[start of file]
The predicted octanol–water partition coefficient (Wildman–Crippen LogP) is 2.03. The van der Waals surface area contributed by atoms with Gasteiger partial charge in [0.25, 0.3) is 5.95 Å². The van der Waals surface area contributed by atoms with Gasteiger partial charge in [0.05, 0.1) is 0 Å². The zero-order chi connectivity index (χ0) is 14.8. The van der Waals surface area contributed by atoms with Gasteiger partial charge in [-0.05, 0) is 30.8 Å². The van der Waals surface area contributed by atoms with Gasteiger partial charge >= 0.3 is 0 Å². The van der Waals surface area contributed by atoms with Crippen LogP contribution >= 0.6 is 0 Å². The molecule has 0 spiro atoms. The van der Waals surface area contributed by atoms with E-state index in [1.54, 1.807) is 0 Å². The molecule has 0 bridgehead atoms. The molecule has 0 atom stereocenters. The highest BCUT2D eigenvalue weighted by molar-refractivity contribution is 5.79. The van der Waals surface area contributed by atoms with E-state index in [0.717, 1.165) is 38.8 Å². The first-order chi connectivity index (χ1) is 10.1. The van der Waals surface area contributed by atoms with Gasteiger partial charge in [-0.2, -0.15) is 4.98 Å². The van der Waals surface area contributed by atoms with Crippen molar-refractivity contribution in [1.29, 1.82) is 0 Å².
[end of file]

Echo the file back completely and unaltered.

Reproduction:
The predicted octanol–water partition coefficient (Wildman–Crippen LogP) is 2.03. The van der Waals surface area contributed by atoms with Gasteiger partial charge in [0.25, 0.3) is 5.95 Å². The van der Waals surface area contributed by atoms with Gasteiger partial charge in [0.05, 0.1) is 0 Å². The zero-order chi connectivity index (χ0) is 14.8. The van der Waals surface area contributed by atoms with Gasteiger partial charge in [-0.05, 0) is 30.8 Å². The van der Waals surface area contributed by atoms with Gasteiger partial charge >= 0.3 is 0 Å². The van der Waals surface area contributed by atoms with Crippen LogP contribution >= 0.6 is 0 Å². The molecule has 0 spiro atoms. The van der Waals surface area contributed by atoms with E-state index in [1.54, 1.807) is 0 Å². The molecule has 0 bridgehead atoms. The molecule has 0 atom stereocenters. The highest BCUT2D eigenvalue weighted by molar-refractivity contribution is 5.79. The van der Waals surface area contributed by atoms with E-state index in [0.717, 1.165) is 38.8 Å². The first-order chi connectivity index (χ1) is 10.1. The van der Waals surface area contributed by atoms with Gasteiger partial charge in [-0.2, -0.15) is 4.98 Å². The van der Waals surface area contributed by atoms with Crippen molar-refractivity contribution in [1.29, 1.82) is 0 Å².